This book (Cape, 7s. 6d.) is Mr. Idriess's best so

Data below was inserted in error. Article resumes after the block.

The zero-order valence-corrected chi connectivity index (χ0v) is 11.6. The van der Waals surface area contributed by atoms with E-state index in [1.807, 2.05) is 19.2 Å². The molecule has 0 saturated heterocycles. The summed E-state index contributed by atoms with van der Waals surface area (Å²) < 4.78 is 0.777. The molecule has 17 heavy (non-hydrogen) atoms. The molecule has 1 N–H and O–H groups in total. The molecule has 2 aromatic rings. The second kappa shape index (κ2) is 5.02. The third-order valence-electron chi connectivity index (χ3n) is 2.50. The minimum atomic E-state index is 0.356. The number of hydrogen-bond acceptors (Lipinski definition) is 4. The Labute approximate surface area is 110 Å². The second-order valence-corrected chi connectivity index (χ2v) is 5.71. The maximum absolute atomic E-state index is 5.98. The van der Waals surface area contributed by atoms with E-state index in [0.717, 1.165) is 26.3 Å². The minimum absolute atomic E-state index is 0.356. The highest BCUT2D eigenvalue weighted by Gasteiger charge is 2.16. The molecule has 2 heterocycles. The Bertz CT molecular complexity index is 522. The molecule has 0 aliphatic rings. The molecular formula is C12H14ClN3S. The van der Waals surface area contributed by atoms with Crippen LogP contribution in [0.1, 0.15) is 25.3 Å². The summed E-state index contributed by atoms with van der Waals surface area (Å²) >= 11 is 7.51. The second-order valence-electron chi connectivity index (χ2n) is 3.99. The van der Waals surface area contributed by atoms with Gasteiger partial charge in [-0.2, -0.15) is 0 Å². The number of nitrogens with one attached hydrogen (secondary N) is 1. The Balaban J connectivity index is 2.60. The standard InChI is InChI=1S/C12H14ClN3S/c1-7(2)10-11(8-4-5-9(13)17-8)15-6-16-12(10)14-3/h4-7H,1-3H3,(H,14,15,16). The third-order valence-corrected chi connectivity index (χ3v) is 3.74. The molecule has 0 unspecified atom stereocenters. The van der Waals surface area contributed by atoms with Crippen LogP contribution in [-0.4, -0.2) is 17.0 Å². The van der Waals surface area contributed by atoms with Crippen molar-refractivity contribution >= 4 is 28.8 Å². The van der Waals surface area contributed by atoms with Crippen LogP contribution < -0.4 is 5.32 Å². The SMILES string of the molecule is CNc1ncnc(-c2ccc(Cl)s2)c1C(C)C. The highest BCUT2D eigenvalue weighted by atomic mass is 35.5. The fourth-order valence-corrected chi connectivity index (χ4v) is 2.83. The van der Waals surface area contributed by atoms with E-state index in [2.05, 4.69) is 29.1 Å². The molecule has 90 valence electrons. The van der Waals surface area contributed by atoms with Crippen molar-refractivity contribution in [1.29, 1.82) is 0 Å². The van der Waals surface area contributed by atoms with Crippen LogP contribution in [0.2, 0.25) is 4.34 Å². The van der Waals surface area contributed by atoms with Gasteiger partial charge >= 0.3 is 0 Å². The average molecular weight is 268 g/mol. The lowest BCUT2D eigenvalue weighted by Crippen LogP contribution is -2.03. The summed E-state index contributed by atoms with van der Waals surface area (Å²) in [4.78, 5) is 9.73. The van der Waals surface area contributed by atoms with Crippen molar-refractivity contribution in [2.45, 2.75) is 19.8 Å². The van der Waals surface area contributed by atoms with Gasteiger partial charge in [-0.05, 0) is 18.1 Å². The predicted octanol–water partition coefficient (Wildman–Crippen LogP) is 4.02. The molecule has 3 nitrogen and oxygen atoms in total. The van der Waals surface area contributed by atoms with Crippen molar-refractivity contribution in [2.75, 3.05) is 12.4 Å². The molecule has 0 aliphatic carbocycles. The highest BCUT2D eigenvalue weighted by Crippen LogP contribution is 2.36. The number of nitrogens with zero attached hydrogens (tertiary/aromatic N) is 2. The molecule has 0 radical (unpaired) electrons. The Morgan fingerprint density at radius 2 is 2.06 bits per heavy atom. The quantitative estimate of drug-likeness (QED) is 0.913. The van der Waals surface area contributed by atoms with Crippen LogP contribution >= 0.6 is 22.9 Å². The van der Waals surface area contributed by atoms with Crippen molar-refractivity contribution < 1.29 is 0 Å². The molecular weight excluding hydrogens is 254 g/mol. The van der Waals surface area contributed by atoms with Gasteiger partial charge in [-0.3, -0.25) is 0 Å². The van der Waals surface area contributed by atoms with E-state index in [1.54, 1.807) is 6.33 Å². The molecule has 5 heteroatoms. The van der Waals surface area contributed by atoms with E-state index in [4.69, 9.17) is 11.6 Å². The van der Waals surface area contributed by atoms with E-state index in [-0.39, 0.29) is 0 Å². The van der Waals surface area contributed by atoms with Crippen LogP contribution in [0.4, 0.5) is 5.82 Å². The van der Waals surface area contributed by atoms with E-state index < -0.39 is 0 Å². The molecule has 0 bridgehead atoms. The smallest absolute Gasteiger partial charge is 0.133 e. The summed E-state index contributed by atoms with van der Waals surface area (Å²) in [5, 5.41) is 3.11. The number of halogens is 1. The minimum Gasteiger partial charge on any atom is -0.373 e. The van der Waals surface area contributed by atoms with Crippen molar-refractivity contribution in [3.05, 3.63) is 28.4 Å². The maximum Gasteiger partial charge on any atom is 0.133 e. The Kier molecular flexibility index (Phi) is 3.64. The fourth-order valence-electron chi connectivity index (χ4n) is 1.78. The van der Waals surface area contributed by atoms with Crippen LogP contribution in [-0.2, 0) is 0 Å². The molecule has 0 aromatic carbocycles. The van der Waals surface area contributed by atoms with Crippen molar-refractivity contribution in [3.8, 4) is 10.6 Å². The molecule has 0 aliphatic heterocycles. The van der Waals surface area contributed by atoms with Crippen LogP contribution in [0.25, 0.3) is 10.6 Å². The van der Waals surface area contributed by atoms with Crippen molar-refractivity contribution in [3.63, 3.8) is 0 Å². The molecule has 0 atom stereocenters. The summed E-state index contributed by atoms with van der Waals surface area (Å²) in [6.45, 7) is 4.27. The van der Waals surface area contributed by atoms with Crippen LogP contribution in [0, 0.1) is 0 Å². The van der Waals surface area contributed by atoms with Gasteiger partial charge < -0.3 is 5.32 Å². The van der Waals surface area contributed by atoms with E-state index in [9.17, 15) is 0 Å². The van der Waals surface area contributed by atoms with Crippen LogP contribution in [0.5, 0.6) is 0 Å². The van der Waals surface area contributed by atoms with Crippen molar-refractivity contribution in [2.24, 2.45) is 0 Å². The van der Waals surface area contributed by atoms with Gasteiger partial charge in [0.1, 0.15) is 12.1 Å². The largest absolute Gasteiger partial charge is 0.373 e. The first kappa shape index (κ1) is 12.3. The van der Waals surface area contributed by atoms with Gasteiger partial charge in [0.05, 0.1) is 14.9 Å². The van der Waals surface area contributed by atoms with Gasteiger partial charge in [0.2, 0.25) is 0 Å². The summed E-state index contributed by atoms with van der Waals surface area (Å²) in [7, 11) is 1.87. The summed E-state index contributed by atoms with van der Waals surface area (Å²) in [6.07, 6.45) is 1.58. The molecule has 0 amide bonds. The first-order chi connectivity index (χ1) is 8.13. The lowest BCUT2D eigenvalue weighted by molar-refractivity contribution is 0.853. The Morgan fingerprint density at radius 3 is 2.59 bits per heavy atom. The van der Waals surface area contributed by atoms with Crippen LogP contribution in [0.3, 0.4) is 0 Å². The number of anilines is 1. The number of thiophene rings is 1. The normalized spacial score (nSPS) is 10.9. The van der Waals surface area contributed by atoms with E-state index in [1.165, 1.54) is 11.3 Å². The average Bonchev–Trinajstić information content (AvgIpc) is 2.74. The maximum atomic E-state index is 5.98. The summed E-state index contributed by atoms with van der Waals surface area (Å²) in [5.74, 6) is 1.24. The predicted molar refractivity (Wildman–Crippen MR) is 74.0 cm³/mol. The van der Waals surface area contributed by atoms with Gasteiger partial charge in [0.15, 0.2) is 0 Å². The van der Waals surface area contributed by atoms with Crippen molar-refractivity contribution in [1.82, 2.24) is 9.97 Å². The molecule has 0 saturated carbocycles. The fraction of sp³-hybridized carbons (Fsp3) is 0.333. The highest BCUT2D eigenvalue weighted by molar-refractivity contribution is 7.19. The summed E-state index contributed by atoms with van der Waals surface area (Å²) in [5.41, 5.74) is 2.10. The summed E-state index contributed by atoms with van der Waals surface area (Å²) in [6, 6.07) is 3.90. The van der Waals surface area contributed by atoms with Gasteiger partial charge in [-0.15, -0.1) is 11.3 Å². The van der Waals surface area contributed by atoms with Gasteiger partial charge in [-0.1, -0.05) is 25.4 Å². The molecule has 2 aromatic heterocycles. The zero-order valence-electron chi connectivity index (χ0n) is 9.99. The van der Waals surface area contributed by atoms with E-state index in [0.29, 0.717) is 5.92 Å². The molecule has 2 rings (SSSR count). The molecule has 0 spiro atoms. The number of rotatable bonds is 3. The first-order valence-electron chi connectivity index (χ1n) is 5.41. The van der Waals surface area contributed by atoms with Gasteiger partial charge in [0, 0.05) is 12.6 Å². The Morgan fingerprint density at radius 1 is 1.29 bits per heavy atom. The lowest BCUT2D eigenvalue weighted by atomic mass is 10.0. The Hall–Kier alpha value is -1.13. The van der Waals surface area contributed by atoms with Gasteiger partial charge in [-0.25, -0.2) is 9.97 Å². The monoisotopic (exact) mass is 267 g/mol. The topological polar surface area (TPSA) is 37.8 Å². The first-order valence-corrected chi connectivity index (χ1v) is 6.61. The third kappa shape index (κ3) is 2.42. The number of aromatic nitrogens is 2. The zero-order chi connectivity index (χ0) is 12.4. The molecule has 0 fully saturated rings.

far. He still uses some of the cheap stylistic tricks that marred Lasseter's Last Ride, such as using "shrug" as a verb of speech, and over-using the phrase" A man could . . ." do this, that and the other. And his dialogue does not always ring true. But his descriptions of wild life certainly do, though on a mangrove-fringed Pacific island nature is often incredibly fantastic and horrible. Years ago the author and a fellow prospector called Charlie worked a tin claim on a ten-acre island off the Cape York peninsula of Australia. Idriess intended stopping a month, but Charlie turned out to have fits of madness, and to have arranged with the captain of the relief boat not to call for them till he made a certain signal. So they lived a cat-and-dog life on different parts of the island, existing mostly on crabs and cod caught with home- made spears. A plague of sand-flies, a high tide that swamped the only fresh-water spring, Charlie's murderous attacks, and a visit by Japanese opium smugglers, added to the excitement. It all makes a most gripping story, and this, the author's second version of it (the original was his first book, and pub- lished only in Australia) deserves success.